When simple changes are schooled this well, the groundwork for pirouettes is laid. The ideal simple change requires that the horse load the hind leg such that he could canter on the spot—the hard part of pirouettes. Turning is relatively easy. So when the simple change feels ideal, introduce a quarter pirouette in place of the transition to walk. This is how you can play at pirouettes long before you need them. Show your horse that they are just an extension of what he can already do well.

Listening for Gifts

I’m very much a purist because I believe one thing follows the next as in the training scale, but horses give us gifts. As I’ve grown more experienced, I’ve learned to take advantage if these gifts—such as a gathering toward piaffe when anticipating a walk-canter transition or a flying change offered innocently when schooling counter canter. Whereas one could see these as evasions and ignore or even reprimand for them, I see them as gifts and say, “Oh! Aren’t you clever! Thank you very much!” I know we can sort out the misunderstanding later. The important part is to reward the effort. What sets the experienced rider apart is that he is listening for the distant sound or feel of the FEI horse within the young horse. He tells the young horse when he hears the right feeling, “Yeah! You’re getting warmer! That’s the idea!” This rider gives the horse that “bliss feeling” of being in harmony whenever he offers something that feels a bit like the ultimate goal. This is why the listening aspect of your aids is so important—so we can say, “Yes!”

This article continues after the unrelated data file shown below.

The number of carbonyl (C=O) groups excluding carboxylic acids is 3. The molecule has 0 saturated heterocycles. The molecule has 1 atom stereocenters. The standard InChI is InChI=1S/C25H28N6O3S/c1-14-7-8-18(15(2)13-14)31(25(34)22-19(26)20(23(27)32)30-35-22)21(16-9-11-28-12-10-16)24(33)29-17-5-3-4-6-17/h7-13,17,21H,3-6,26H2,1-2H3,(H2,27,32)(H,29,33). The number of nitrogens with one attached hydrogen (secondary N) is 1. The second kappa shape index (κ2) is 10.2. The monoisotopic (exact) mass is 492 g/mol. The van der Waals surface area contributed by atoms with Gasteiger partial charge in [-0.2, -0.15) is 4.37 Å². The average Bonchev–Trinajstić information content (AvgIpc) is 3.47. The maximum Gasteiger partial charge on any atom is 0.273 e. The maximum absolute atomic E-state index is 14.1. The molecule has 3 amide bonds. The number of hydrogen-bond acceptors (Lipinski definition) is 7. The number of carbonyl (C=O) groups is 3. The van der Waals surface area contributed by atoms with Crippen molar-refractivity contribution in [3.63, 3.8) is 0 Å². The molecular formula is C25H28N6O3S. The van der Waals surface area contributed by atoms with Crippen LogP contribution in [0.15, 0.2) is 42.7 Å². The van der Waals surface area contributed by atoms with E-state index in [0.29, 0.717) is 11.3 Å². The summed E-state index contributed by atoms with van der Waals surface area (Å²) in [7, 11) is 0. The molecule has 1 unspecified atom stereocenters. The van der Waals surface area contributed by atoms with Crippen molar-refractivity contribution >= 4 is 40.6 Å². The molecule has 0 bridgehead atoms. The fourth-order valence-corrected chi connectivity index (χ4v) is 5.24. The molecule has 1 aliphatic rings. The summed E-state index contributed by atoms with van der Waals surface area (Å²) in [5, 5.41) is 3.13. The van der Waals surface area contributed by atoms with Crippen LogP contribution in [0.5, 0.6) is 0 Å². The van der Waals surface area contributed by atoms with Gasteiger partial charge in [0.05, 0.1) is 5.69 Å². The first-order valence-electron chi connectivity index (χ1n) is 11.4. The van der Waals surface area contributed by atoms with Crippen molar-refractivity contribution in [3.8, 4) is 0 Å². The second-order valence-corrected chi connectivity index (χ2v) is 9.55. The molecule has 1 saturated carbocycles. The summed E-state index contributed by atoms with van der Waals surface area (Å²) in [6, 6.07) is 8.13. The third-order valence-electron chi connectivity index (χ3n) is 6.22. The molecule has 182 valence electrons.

Learning to say “Yes!”

How does rthe horse know when he’s doing it right? You let him know. But to let him know, you need to have the skills. And just like your horse has a training scale that guides his development, you, as a rider, follow a similar pattern: